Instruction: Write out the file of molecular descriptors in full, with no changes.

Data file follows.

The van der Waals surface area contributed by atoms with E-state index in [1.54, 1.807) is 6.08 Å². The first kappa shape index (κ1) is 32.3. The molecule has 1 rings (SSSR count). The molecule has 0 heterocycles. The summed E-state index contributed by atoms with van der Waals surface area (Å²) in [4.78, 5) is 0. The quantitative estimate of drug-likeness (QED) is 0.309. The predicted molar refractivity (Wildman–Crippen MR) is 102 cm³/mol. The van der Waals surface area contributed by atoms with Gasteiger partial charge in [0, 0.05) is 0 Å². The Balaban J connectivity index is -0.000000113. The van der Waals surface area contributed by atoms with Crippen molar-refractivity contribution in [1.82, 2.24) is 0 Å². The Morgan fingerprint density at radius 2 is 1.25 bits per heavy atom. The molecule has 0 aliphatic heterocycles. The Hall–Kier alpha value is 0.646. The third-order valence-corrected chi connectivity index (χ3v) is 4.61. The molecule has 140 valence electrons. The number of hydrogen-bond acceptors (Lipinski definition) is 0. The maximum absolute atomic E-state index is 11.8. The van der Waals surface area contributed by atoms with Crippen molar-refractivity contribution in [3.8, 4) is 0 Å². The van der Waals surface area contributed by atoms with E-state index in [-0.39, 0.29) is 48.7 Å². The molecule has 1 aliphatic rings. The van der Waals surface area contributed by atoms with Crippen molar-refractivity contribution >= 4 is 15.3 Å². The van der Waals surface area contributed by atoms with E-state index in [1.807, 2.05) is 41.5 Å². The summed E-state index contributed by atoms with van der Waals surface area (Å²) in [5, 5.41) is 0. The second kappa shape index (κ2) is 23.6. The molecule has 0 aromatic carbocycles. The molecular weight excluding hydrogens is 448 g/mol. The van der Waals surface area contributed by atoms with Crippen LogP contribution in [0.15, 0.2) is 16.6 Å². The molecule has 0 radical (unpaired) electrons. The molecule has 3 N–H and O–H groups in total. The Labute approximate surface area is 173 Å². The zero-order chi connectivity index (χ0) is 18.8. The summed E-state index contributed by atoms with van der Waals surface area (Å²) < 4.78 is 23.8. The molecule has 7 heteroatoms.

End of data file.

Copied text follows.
The van der Waals surface area contributed by atoms with E-state index in [1.54, 1.807) is 6.08 Å². The first kappa shape index (κ1) is 32.3. The molecule has 1 rings (SSSR count). The molecule has 0 heterocycles. The summed E-state index contributed by atoms with van der Waals surface area (Å²) in [4.78, 5) is 0. The quantitative estimate of drug-likeness (QED) is 0.309. The predicted molar refractivity (Wildman–Crippen MR) is 102 cm³/mol. The van der Waals surface area contributed by atoms with Gasteiger partial charge in [0, 0.05) is 0 Å². The Balaban J connectivity index is -0.000000113. The van der Waals surface area contributed by atoms with Crippen molar-refractivity contribution in [1.82, 2.24) is 0 Å². The Morgan fingerprint density at radius 2 is 1.25 bits per heavy atom. The molecule has 0 aliphatic heterocycles. The Hall–Kier alpha value is 0.646. The third-order valence-corrected chi connectivity index (χ3v) is 4.61. The molecule has 140 valence electrons. The number of hydrogen-bond acceptors (Lipinski definition) is 0. The maximum absolute atomic E-state index is 11.8. The van der Waals surface area contributed by atoms with Crippen molar-refractivity contribution in [3.8, 4) is 0 Å². The van der Waals surface area contributed by atoms with E-state index in [-0.39, 0.29) is 48.7 Å². The molecule has 1 aliphatic rings. The van der Waals surface area contributed by atoms with Crippen molar-refractivity contribution >= 4 is 15.3 Å². The van der Waals surface area contributed by atoms with E-state index in [1.807, 2.05) is 41.5 Å². The summed E-state index contributed by atoms with van der Waals surface area (Å²) in [5, 5.41) is 0. The second kappa shape index (κ2) is 23.6. The molecule has 0 aromatic carbocycles. The molecular weight excluding hydrogens is 448 g/mol. The van der Waals surface area contributed by atoms with Crippen LogP contribution in [0.15, 0.2) is 16.6 Å². The molecule has 0 radical (unpaired) electrons. The molecule has 3 N–H and O–H groups in total. The Labute approximate surface area is 173 Å². The zero-order chi connectivity index (χ0) is 18.8. The summed E-state index contributed by atoms with van der Waals surface area (Å²) < 4.78 is 23.8. The molecule has 7 heteroatoms.